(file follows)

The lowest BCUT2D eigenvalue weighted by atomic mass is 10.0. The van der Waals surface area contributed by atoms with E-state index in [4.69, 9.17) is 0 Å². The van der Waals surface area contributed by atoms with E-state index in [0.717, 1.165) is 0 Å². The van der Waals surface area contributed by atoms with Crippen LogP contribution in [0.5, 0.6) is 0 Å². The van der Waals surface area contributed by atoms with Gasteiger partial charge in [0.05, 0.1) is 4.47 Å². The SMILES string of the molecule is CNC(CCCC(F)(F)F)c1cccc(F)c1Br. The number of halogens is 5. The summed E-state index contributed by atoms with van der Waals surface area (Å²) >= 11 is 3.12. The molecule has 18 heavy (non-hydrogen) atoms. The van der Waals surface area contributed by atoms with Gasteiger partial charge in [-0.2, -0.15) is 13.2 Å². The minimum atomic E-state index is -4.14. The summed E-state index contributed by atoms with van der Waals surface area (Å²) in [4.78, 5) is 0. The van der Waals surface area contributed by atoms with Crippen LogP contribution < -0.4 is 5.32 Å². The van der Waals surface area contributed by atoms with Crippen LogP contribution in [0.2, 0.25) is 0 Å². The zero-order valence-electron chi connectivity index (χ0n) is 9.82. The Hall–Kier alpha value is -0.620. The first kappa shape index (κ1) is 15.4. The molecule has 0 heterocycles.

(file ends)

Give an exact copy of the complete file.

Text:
The lowest BCUT2D eigenvalue weighted by atomic mass is 10.0. The van der Waals surface area contributed by atoms with E-state index in [4.69, 9.17) is 0 Å². The van der Waals surface area contributed by atoms with E-state index in [0.717, 1.165) is 0 Å². The van der Waals surface area contributed by atoms with Crippen LogP contribution in [0.5, 0.6) is 0 Å². The van der Waals surface area contributed by atoms with Gasteiger partial charge in [0.05, 0.1) is 4.47 Å². The SMILES string of the molecule is CNC(CCCC(F)(F)F)c1cccc(F)c1Br. The number of halogens is 5. The summed E-state index contributed by atoms with van der Waals surface area (Å²) >= 11 is 3.12. The molecule has 18 heavy (non-hydrogen) atoms. The van der Waals surface area contributed by atoms with Gasteiger partial charge in [-0.2, -0.15) is 13.2 Å². The minimum atomic E-state index is -4.14. The summed E-state index contributed by atoms with van der Waals surface area (Å²) in [4.78, 5) is 0. The van der Waals surface area contributed by atoms with Crippen LogP contribution < -0.4 is 5.32 Å². The van der Waals surface area contributed by atoms with Crippen LogP contribution in [0.2, 0.25) is 0 Å². The zero-order valence-electron chi connectivity index (χ0n) is 9.82. The Hall–Kier alpha value is -0.620. The first kappa shape index (κ1) is 15.4. The molecule has 0 heterocycles.